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Building a Progressive Web App with Angular — Part 2

Ennio Bozzetti
Updated on ・4 min read

This is part 2 of my tutorial on Building a Progressive Web App with Angular. In this tutorial I will explain how to host your web app on Firebase Hosting, and how to notify users when your web app has an update.

If you do not have an account with Firebase you will need to make one. To do this, visit; click on Sign In and follow the prompts.

If you already have an account, click on GO TO CONSOLE and it should take you to the Welcome to Firebase! screen. From here you can make a new project or use an existing project.

Open the command line and type the following command.

npm install -g firebase-tools

Once completed, you should be able to use the firebase command. To connect your local machine to your Firebase account run the following command:

firebase login

You should get a few questions on the command prompt and you will be redirected to a Google authentication page where you will need to login and give access.

Now lets initialize our Firebase project.

firebase init

You will get a series of question. For the purpose of this tutorial we are only interested in the hosting options, so make sure you select: ( ) Hosting: Configure and deploy Firebase Hosting sites and press Enter.

Next you will be asked if you want to select an existing project or create a new one. Select the one that is appropriate for you. For this tutorial I selected the Create a new project option.

On the Hosting Setup section you need to specify the output directory. Since we are using Angular CLI the output files will be located in the dist folder once your project is built. Be sure to select dist for this option.

Select Yes for single-page app and that is it. Your project is now setup to use Firebase Hosting.

Let’s do some coding

Open VS Code or your preferred editor.

First let’s change our build directory, open angular.json file and change the outputPath to be: "outputPath": "dist" The Angular CLI default is dist/[PROJECTNAME], and since we told Firebase CLI that our project will be on the dist folder only, we need to make a small change on our angular.json file.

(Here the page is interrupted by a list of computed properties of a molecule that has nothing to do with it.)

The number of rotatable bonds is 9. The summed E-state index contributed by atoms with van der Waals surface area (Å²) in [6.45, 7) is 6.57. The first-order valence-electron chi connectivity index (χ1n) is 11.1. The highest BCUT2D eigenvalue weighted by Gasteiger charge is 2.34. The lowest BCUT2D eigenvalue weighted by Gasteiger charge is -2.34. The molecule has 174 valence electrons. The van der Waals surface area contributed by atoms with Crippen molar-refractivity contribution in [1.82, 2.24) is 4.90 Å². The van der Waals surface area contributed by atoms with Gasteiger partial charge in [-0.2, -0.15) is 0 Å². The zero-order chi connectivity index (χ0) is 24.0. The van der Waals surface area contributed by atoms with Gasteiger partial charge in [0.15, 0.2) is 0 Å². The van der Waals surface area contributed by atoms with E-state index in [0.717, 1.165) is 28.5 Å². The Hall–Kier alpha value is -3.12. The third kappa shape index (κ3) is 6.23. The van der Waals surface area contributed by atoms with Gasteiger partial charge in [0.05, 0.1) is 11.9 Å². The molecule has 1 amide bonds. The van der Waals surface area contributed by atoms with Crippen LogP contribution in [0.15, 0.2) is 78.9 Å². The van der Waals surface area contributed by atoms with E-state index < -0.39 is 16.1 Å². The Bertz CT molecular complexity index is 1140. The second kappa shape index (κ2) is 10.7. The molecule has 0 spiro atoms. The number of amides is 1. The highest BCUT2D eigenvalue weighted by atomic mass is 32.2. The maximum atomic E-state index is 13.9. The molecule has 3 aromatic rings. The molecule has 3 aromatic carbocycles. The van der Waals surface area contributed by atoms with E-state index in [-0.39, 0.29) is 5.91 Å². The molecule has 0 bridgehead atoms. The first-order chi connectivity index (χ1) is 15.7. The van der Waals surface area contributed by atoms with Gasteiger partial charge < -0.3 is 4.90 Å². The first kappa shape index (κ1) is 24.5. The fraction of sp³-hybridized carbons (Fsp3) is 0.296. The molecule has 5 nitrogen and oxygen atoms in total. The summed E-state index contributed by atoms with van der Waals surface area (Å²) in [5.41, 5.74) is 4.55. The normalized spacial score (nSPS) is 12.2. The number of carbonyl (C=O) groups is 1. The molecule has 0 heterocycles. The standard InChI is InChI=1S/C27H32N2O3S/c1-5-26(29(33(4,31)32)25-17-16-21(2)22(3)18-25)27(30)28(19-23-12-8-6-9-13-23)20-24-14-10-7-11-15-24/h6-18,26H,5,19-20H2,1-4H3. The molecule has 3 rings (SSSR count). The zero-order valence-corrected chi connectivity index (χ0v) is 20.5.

Now, let’s build our application and upload to Firebase. Open your command line and type the following command:

ng build --prod

Once the application is done, open the dist folder you will see your application files there. To upload the app to Firebase we need to run the following command:

firebase deploy

The deploy should take a few seconds and you should be able to see what is happening on the command line. Once it’s done you will get a Hosting URL and if you open that URL in your browser you will see the default Angular application.

Let’s make some changes to our app

We will make some HTML changes so we can display a welcome message and also notify the user that we have changed the website so they know to reload to view the latest version of our site. We will be using Angular Material to display the alter message, so let’s install Angular Material.

ng add @angular/material

Once the installation is completed, we need to add MatSnackBarModule to our app.modules.ts file.

Now let’s open app.component.html file and change the HTML to display our welcome message. For now we will just have a basic welcome message. Delete all the HTML from the file and just enter the following HTML code:

Open app.component.ts and let’s setup our Snackbar to notify the user once there is a change to the website. To do that we need to import MatSnackBar, and SwUpdate to our component.

The code in the constructor method will execute when the app loads and it will check to see if there are any updates between the server files and the files cached on the service workers. If they are indeed different, a snackbar will display on the screen and prompt the user to reload the application. So let’s try that now that we imported all the required modules and we added the code to check for updates. Let’s build our application again and upload to Firebase.

ng build --prod

Wait a few seconds and open your Firebase project URL in a new tab. The app will load using the files from the service worker cache, and after it’s done checking if files were updated, you will see the snackbar asking the user to reload the page. Click on “Reload” and you should see the updated app.

This completes our tutorial. In the next tutorial I will build a PWA app that will use everything that we learned in part 1 and part 2. If you have any questions, comments or suggestion for any other topic you want to see covered, please let me know.

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